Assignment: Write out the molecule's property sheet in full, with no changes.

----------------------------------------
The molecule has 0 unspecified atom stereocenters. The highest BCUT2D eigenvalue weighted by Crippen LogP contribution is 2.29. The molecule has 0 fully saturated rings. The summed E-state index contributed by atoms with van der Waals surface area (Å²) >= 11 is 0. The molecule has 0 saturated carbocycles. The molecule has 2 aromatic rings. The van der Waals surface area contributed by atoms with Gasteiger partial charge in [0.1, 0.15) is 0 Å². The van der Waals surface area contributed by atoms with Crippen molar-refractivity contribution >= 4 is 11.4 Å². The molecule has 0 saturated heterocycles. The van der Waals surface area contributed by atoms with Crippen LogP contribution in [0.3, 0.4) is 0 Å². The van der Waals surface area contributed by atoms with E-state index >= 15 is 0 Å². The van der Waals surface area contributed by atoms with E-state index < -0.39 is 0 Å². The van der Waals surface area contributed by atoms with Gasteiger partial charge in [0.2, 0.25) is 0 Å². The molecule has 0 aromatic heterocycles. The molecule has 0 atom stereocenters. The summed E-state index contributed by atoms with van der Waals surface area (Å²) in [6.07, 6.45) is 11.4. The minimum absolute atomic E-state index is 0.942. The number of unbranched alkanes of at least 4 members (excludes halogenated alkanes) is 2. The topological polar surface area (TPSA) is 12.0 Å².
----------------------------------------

The molecule has 0 unspecified atom stereocenters. The highest BCUT2D eigenvalue weighted by Crippen LogP contribution is 2.29. The molecule has 0 fully saturated rings. The summed E-state index contributed by atoms with van der Waals surface area (Å²) >= 11 is 0. The molecule has 0 saturated carbocycles. The molecule has 2 aromatic rings. The van der Waals surface area contributed by atoms with Gasteiger partial charge in [0.1, 0.15) is 0 Å². The van der Waals surface area contributed by atoms with Crippen molar-refractivity contribution >= 4 is 11.4 Å². The molecule has 0 saturated heterocycles. The van der Waals surface area contributed by atoms with Crippen LogP contribution in [0.3, 0.4) is 0 Å². The van der Waals surface area contributed by atoms with E-state index >= 15 is 0 Å². The van der Waals surface area contributed by atoms with E-state index < -0.39 is 0 Å². The van der Waals surface area contributed by atoms with Gasteiger partial charge in [0.2, 0.25) is 0 Å². The molecule has 0 aromatic heterocycles. The molecule has 0 atom stereocenters. The summed E-state index contributed by atoms with van der Waals surface area (Å²) in [6.07, 6.45) is 11.4. The minimum absolute atomic E-state index is 0.942. The number of unbranched alkanes of at least 4 members (excludes halogenated alkanes) is 2. The topological polar surface area (TPSA) is 12.0 Å².